In this latest Opinion piece, Cate Wright, Global Head of Customer Success, Financial Services, at BAE Systems, takes a look at fraud from a broker or MGA point of view. It’s always good to identify the typical `tribes’ of fraudsters and hackers actively targeting your business. But did you know that upping your game can also win your brokerage preferential rates?
BAE Systems recently put together a handy guide called, Know Your Enemy, which aims to help insurers understand and tackle the constantly evolving threat of financial crime. As with any crime, understanding the motive is crucial to identifying the criminal.
Knowing where the threat is likely to come from means you can design specific defences and counter-measures to help identify, intercept, counter-act and even prevent insurance fraud . You can often identify particular insurance fraud “tribes” for example;
1. The Accidental Criminal: invents or inflates a claim to help them through financial hard times – sees the fraud as no big deal, a one-off.
2. The Habitual Opportunist: often evolves from the Accidental Criminal – having got away with it once, sees the opportunity for regular income and looks for new methods and companies to defraud – what started as a one-off becomes a habit.
3. The Criminal Insider: often a trusted team member with an exemplary service record, seems no different from anyone else in the office – rather than acting alone, more likely to be working with a criminal gang (either willingly or through coercion) to help them breach cyber defences by providing customer data/security details.
4. The Fraud Facilitator: carries out cyberattacks either alone or as part of an organised gang, feeding data to gang members or selling it on to other criminals – without Fraud Facilitators much insurance industry fraud wouldn’t be possible.
5. The Former Employee: moves on from being a cultural risk in the office to being a security risk once they’ve left the business – operates in a range of ways, from stealing customer data to installing malware into software to be triggered when they choose.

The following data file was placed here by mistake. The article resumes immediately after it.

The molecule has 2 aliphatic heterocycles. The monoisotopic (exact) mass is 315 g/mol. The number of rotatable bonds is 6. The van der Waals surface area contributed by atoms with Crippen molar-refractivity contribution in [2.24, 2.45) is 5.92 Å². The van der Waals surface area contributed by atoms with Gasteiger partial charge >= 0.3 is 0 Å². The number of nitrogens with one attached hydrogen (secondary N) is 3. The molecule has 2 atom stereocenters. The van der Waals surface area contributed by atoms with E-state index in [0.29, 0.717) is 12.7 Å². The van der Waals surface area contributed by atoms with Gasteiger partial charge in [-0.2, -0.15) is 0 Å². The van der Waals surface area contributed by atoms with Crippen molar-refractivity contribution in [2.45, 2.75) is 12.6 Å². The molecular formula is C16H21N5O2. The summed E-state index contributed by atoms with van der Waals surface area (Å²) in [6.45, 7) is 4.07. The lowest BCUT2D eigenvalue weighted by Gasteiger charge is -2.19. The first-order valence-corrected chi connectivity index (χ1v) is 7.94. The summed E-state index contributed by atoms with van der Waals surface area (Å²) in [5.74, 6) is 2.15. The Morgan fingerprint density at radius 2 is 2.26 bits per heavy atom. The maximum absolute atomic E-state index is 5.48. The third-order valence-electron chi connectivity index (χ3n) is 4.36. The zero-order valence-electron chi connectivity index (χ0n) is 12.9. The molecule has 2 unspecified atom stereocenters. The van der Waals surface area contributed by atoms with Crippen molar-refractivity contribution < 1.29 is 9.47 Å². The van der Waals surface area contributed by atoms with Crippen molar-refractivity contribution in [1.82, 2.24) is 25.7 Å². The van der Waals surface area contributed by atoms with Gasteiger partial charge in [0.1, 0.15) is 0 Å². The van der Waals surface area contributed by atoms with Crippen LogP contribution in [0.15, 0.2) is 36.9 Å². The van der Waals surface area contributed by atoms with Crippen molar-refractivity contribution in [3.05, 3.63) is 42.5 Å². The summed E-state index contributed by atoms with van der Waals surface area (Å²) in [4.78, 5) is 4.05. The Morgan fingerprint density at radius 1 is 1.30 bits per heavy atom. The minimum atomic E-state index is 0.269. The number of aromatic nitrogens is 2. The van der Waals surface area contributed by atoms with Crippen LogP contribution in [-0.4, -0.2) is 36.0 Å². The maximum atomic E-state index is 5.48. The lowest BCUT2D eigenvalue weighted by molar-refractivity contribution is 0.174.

Plus, there’s the freelance sub-contractor to consider and we will touch on the specific risks associated with outsourced support in a while.
6. The Organised Criminal: insurance fraud is probably just one of their activities – may be running a crash-for-cash ring, a team of hackers, be involved in the drugs trade or people trafficking – access to data and cash is the main motivation.
The solution is to focus on deterrence and defence, bringing anti-fraud and cyber security communities together. Too often, an insurer’s fraud team identifies a threat or an attempt to defraud, is unaware of the cyber element of the fraud, and fails to tell the cyber team what they are investigating, when often both are investigating two elements of the same crime.
Modern crime is so intricate that an organised fraudster seldom acts alone or against just one insurance company or broker. This makes interaction between different divisions within an insurance company, and between different insurers, crucial to the fight against organised fraud.
One other important thing to consider is that fraudsters are often trawling social media, looking for signs of financial distress among your staff. Employees would be wise not to mention things like relationship breakdown, because criminals could target an individual, hoping to exert pressure on them to sell data for example, to raise extra cash for house moving, divorce costs or other requirements.
Another thing worth considering as the gig economy expands is applying the same rigorous Know Your Customer practices across your freelance, or outsourced supplier pool. Who are your freelancers or consultants, what motivates their application to work for your brokerage, do they work in a shared office where conversations can be overhead or data recorded on smartphones? Ask yourself how much data do freelancers need to have access to in order to work in a particular role?
There have to be some financial and personal questions asked before you effectively give any freelancer the keys to your IT system, or at least a part of it, such as a website admin page.
By explaining the need for data security in detail, and the company’s liabilities under GDPR, money laundering and other regulations, you can manage expectations freelance contractors may have.
So, what is the bottom line when it comes to anti-fraud policies and products? Yes, it can cost money every month, but brokers and MGAs who can demonstrate to insurers that they’re raising their game when it comes to dealing with fraud and cyber crime, can often find the reward is preferential rates on products.
Think of this as a kind of No Claims Discount for your business – by showing your partners that you are on the ball, fully compliant and actively preventing data breaches, cyber attacks and more, you improve the policy margin on a daily basis. When that margin translates into, say, thousands of motor policies each year then the upside is very healthy indeed.
That’s a win-win, plain and simple.
This article is sponsored content, produced in association with BAE Systems